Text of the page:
A recent book, Voodoo Science by Robert Park (Oxford, 2000) led us to the realization that the most seminal exposition on the topic, a talk on Pathological Science by Irving Langmuir, is not available on the web and we set out to rectify this omission.
Irving Langmuir (1881-1957) was born in Brooklyn, NY. After studies in Physical Chemistry he spent most of his career in the research laboratories of General Electric. He won the Nobel prize for Chemistry in 1932. He gave his famous talk at the GE research labs four years before his death. The text displayed in this site was obtained from a transcription of the talk made by R.N.Hall and distributed by General Electric Laboratories as report No. 68-C-035 in April 1968. The printed report was scanned at 300dpi with an HP flatbed scanner and the resulting images were processed by the Optical Character Recognition (OCR) software CuneiForm99. The results were edited in order to correct the few OCR errors, restore formatting information (such as underlines) that is lost during OCR, and conversion to a format appropriate for web display. No changes other than formatting have been made intentionally. A few comments that were added are marked in green. The notation (p.N) means that this is the place of the text where the Nth page of the original report ends.
Theo Pavlidis (firstname.lastname@example.org) and Ken Steiglitz (email@example.com)
(Colloquium at The Knolls Research Laboratory, December 18, 1953)
Transcribed and edited by R. N. Hall
On December 18, 1953, Dr. Irving Langmuir gave a colloquium at the Research Laboratory that will long be remembered by those in his audience. The talk was concerned with what Langmuir called "the science of things that aren't so," and in it he gave a colorful account of several examples of a particular kind of pitfall into which scientists may sometimes stumble.
Langmuir never published his investigations into the subject of Pathological Science. A tape recording was made of his speech, but this has been lost or erased. Recently, however, a microgroove disk transcription that was made from this tape was found among the Langmuir papers in the Library of Congress, This disk recording is of poor quality, but most of what he said can be understood with a little practice, and it constitutes the text of this report.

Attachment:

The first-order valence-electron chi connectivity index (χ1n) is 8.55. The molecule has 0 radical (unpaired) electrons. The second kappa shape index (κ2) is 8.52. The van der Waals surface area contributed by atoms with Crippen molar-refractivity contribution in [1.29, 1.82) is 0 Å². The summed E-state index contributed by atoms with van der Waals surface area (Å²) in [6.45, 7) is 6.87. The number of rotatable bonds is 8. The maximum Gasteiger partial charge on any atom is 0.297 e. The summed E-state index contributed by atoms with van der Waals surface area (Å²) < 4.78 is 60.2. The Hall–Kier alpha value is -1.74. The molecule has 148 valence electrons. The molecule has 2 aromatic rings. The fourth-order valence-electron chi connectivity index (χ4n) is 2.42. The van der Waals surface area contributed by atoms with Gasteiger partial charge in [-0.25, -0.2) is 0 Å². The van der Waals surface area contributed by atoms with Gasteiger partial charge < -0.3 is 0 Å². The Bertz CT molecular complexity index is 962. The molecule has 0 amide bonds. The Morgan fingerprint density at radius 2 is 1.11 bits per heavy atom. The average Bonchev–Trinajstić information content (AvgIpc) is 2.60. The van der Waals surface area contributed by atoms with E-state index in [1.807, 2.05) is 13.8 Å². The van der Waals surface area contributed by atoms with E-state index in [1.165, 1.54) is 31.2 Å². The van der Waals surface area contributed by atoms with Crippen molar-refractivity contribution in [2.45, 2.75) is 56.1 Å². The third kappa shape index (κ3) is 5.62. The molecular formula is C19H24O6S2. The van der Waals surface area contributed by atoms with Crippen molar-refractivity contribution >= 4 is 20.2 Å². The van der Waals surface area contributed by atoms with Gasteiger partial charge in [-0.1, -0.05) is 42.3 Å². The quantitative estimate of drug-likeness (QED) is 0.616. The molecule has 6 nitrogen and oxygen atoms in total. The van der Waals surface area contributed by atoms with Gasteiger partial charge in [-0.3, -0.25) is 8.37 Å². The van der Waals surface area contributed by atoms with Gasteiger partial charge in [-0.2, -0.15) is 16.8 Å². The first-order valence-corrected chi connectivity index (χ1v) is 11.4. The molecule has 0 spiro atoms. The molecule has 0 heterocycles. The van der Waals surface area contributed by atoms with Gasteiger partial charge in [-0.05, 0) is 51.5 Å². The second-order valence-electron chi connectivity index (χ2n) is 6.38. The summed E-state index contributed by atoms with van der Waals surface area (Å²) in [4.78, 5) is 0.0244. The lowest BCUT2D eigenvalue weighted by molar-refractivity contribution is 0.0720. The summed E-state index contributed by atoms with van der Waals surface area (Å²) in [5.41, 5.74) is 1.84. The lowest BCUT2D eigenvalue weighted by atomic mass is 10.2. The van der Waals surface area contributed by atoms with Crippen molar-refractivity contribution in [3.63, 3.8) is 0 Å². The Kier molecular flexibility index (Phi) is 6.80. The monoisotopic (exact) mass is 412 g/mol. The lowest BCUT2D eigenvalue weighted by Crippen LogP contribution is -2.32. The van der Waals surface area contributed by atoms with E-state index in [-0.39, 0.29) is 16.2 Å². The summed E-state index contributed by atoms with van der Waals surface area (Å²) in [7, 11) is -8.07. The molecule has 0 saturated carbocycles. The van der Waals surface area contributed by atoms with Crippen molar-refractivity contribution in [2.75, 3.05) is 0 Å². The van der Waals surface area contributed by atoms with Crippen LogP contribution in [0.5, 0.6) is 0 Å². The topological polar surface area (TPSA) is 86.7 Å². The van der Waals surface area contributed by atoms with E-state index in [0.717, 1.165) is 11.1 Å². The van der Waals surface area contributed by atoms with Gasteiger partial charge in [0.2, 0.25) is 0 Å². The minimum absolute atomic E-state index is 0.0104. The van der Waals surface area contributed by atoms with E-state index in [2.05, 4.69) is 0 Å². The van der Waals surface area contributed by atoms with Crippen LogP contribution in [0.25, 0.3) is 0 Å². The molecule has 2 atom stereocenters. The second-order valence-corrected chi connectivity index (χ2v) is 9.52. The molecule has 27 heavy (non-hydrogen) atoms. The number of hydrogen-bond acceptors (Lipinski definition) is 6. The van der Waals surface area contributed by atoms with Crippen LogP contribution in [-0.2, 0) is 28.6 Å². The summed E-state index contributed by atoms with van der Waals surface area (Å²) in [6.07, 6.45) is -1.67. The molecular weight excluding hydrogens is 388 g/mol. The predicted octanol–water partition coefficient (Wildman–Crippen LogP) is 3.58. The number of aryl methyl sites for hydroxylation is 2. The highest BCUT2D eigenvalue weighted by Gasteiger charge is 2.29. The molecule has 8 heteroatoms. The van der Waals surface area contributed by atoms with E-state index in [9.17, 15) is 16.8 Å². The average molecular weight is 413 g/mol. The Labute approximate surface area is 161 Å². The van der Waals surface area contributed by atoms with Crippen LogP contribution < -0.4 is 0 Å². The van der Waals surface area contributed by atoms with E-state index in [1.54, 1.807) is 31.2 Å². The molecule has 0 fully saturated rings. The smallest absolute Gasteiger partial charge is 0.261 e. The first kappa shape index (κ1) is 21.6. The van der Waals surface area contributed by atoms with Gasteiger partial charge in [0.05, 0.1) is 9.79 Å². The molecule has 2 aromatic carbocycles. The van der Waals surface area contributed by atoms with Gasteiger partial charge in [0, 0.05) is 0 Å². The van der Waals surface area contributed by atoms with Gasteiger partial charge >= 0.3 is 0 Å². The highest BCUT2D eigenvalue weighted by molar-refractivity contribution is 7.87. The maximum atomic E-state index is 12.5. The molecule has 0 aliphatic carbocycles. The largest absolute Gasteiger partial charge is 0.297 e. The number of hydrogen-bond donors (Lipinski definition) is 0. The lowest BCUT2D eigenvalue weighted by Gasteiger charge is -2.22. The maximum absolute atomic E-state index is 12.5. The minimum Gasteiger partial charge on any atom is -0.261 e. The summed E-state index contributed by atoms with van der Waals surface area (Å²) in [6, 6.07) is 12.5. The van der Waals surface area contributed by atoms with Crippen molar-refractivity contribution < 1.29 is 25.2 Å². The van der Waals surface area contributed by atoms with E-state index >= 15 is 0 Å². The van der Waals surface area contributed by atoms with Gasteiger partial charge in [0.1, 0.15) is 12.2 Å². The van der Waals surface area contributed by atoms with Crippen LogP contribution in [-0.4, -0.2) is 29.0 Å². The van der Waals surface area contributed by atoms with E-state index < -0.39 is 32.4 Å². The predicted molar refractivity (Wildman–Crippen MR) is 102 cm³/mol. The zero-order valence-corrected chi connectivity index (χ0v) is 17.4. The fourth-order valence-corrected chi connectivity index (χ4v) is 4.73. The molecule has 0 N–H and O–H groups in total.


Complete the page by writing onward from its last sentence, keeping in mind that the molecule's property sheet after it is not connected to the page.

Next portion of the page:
A small amount of editing was felt to be desirable. Some abortive or repetitious sentences were eliminated. Figures from corresponding publications were used to represent his blackboard sketches, and some references were added for the benefit of anyone wishing to undertake a further investigation of this subject. The disk recording has been transcribed back onto tape, and a copy is on file in the Whitney Library.
Gratitude is hereby expressed to the staff of the Manuscript Division of the Library of Congress for their cooperation in lending us the disk recording so we could obtain the best possible copy of the Langmuir speech, and for providing access to other related Langmuir papers.
by Irving Langmuir
This is recorded by Irving Langmuir on March 8, 1954. It is transcribed from a tape recording, section number three, of the lecture on "Pathological Science" that I gave on December 18, 1953.